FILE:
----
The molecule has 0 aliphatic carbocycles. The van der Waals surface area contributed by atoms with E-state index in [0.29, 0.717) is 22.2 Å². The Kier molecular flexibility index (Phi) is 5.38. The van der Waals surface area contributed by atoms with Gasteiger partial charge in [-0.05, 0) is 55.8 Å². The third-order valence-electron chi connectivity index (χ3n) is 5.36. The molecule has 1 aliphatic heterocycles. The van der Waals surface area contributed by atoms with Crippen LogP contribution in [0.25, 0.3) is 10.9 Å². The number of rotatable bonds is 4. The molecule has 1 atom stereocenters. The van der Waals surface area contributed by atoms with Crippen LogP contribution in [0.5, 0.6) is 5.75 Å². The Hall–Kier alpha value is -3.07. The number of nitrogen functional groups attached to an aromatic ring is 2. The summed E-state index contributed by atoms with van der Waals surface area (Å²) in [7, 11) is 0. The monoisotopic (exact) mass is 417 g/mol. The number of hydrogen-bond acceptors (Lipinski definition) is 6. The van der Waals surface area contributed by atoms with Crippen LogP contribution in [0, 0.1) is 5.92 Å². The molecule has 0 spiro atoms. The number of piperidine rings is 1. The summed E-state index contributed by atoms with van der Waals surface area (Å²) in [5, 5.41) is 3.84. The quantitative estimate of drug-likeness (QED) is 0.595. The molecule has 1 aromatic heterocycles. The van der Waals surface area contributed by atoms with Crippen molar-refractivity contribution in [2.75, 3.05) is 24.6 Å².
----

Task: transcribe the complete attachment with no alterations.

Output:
The molecule has 0 aliphatic carbocycles. The van der Waals surface area contributed by atoms with E-state index in [0.29, 0.717) is 22.2 Å². The Kier molecular flexibility index (Phi) is 5.38. The van der Waals surface area contributed by atoms with Gasteiger partial charge in [-0.05, 0) is 55.8 Å². The third-order valence-electron chi connectivity index (χ3n) is 5.36. The molecule has 1 aliphatic heterocycles. The van der Waals surface area contributed by atoms with Crippen LogP contribution in [0.25, 0.3) is 10.9 Å². The number of rotatable bonds is 4. The molecule has 1 atom stereocenters. The van der Waals surface area contributed by atoms with Crippen LogP contribution in [0.5, 0.6) is 5.75 Å². The Hall–Kier alpha value is -3.07. The number of nitrogen functional groups attached to an aromatic ring is 2. The summed E-state index contributed by atoms with van der Waals surface area (Å²) in [7, 11) is 0. The monoisotopic (exact) mass is 417 g/mol. The number of hydrogen-bond acceptors (Lipinski definition) is 6. The van der Waals surface area contributed by atoms with Crippen LogP contribution in [0, 0.1) is 5.92 Å². The molecule has 0 spiro atoms. The number of piperidine rings is 1. The summed E-state index contributed by atoms with van der Waals surface area (Å²) in [5, 5.41) is 3.84. The quantitative estimate of drug-likeness (QED) is 0.595. The molecule has 1 aromatic heterocycles. The van der Waals surface area contributed by atoms with Crippen molar-refractivity contribution in [2.75, 3.05) is 24.6 Å².